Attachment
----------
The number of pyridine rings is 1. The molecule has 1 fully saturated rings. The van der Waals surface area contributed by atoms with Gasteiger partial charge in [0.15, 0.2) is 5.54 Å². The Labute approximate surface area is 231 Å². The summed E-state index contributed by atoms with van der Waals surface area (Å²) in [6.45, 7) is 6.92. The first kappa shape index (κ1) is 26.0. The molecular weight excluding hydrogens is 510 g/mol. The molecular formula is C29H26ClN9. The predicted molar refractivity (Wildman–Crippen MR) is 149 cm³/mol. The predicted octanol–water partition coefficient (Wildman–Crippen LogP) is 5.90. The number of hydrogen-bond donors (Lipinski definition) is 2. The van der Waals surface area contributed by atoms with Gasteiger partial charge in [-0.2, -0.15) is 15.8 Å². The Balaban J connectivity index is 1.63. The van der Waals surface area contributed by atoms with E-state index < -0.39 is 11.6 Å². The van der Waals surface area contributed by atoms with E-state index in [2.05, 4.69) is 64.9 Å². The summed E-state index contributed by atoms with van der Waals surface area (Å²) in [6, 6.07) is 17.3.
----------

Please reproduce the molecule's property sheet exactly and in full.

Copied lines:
The number of pyridine rings is 1. The molecule has 1 fully saturated rings. The van der Waals surface area contributed by atoms with Gasteiger partial charge in [0.15, 0.2) is 5.54 Å². The Labute approximate surface area is 231 Å². The summed E-state index contributed by atoms with van der Waals surface area (Å²) in [6.45, 7) is 6.92. The first kappa shape index (κ1) is 26.0. The molecular weight excluding hydrogens is 510 g/mol. The molecular formula is C29H26ClN9. The predicted molar refractivity (Wildman–Crippen MR) is 149 cm³/mol. The predicted octanol–water partition coefficient (Wildman–Crippen LogP) is 5.90. The number of hydrogen-bond donors (Lipinski definition) is 2. The van der Waals surface area contributed by atoms with Gasteiger partial charge in [-0.2, -0.15) is 15.8 Å². The Balaban J connectivity index is 1.63. The van der Waals surface area contributed by atoms with E-state index < -0.39 is 11.6 Å². The van der Waals surface area contributed by atoms with E-state index in [2.05, 4.69) is 64.9 Å². The summed E-state index contributed by atoms with van der Waals surface area (Å²) in [6, 6.07) is 17.3.